UN Regional Commission Heads Outline Development Challenges in Bangkok

“The Middle East is rich but not developed”, said the Executive Secretary of the Economic and Social Commission for Western Asia (ESCWA), Bader Al-Dafa, today in Bangkok. He was speaking to UN staff at a seminar which brought together the heads of four UN regional commissions.

The seminar, on emerging development issues and challenges in the regions, was organized by the Executive Secretary of the Economic and Social Commission for Asia and the Pacific (ESCAP), Noeleen Heyzer. The other two Executive Secretaries present were Abdoulie Janneh of the Economic Commission for Africa (ECA) and Marek Belka of the Economic Commission for Europe (ECE).
Mr. Al-Dafa noted that although rising oil prices had boosted the revenue of Middle Eastern countries, the actual purchasing power of these countries had not risen much, because oil is priced in US dollar which has depreciated by 50 per cent against the Euro.

Unemployment was a key challenge to the region, Mr. Al-Dafa pointed out, especially among women and youth. With 40 per cent of the region’s population under the age of 25, this creates serious social problems. One of ESCWA’s key focuses is to promote job-creating growth.

For Africa, a key challenge is poverty, noted Mr. Janneh of ECA. “Africa is the only continent which is not on track to achieve the MDGs and where poverty is on the increase,” he observed.

However, citing the continent’s six per cent annual growth rate and improved governance, Mr. Janneh said that “Africa is doing better now, there is no doubt about it. Africa is governing itself better.”

Despite the improvements, better governance remains a key goal for ECA which has a division dedicated to the issue. In addition, ECA is actively promoting evidence based planning by establishing a centre for African statistics. Gathering accurate statistics on the MDGs, poverty, and unemployment, is a necessary first step in enabling policymakers to make sound development decisions, Mr. Janneh noted.

In his address, Mr. Belka of ECE pointed out that Europe is a continent of diverse economies, with rich countries in the West, economies in transition in Central Europe, and poorer countries in the East and the Caucasus. However, “the overarching theme in Europe is competitiveness”, said Mr. Belka. The advanced economies are concerned with remaining competitive, while the transitional economies are concerned with competition from other developing countries like China, and for some oil-producing countries, over dependence on a single industry.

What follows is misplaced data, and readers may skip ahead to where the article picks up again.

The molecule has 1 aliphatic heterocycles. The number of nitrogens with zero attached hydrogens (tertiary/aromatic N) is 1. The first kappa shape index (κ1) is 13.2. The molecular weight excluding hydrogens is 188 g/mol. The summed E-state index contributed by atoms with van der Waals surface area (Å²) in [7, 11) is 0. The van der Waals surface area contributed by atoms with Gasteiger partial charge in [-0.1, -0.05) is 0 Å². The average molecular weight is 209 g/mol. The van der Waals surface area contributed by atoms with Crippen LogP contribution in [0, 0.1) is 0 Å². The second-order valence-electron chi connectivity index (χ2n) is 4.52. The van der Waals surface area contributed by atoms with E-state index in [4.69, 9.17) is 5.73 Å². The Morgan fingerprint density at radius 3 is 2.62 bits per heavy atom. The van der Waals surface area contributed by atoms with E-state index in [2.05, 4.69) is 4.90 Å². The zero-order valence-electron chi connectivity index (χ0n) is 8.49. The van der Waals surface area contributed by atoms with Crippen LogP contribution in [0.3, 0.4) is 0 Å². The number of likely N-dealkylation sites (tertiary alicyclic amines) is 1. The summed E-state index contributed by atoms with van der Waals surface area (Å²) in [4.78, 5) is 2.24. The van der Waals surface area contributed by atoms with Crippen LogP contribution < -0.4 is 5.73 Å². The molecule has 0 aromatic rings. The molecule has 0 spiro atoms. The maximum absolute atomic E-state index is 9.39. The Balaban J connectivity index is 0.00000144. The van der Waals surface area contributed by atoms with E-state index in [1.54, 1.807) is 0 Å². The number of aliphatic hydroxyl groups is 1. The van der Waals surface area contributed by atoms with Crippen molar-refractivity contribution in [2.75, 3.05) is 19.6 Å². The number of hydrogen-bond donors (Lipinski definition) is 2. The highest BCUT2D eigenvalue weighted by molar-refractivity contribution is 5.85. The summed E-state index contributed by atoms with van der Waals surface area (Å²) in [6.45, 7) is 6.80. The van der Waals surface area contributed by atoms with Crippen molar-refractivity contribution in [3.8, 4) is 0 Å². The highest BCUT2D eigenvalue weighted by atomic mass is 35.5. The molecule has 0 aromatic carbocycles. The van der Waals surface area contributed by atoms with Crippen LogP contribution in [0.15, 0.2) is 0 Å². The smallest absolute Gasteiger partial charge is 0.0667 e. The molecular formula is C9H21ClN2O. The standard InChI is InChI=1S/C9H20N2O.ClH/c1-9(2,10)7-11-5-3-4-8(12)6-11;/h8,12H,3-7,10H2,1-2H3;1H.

Mr. Belka said ECE is focused on helping oil dependent countries and transitional economies to move one notch up to a knowledge-based economy. He cited a well-educated population and inflows of foreign investment as favourable factors. However, the sub-region is handicapped by a lack of investment in research and development, and in “high risk activities”. Mr. Belka said Central and Eastern Europe needs to development a system in which intellectual property rights can be protected, and commercialized.

The Asia-Pacific region, while experiencing impressive growth, is suffering from increased disparity between and within countries, noted Ms. Heyzer. She cited one recent study of 20 countries which found that inequality had risen in 14.

Ecological degradation is another challenge in response to which ESCAP has been advocating a Green Growth approach.

Ms. Heyzer also noted that, compared with other regions, Asia and the Pacific is the only one that lacks a pan regional institution. She believed that ESCAP could play this role.

The four Executive Secretaries gathered at ESCAP at the invitation of Ms. Heyzer after their joint participation in the Climate Change Conference in Bali. In response to a question, Ms. Heyzer outlined three tracks on which Regional Commissions could take action on climate change.

The first is to prepare the countries of the region for climate negotiations. The second track is to show that the region can deliver on climate change, and that it is possible to switch to a new paradigm of economic growth that does not require large green house gas emissions. The final track is on advocacy – to link climate change to everyday life and to stress the need to change consumption patterns.

About 80 staff members and delegates of member states attended today’s seminar which was the second in a series organized by the Executive Secretary of ESCAP. The next seminar will be held on Monday, 17 December, and will feature UN Assistant Secretary-General on Economic Development, Jomo K. Sundaram.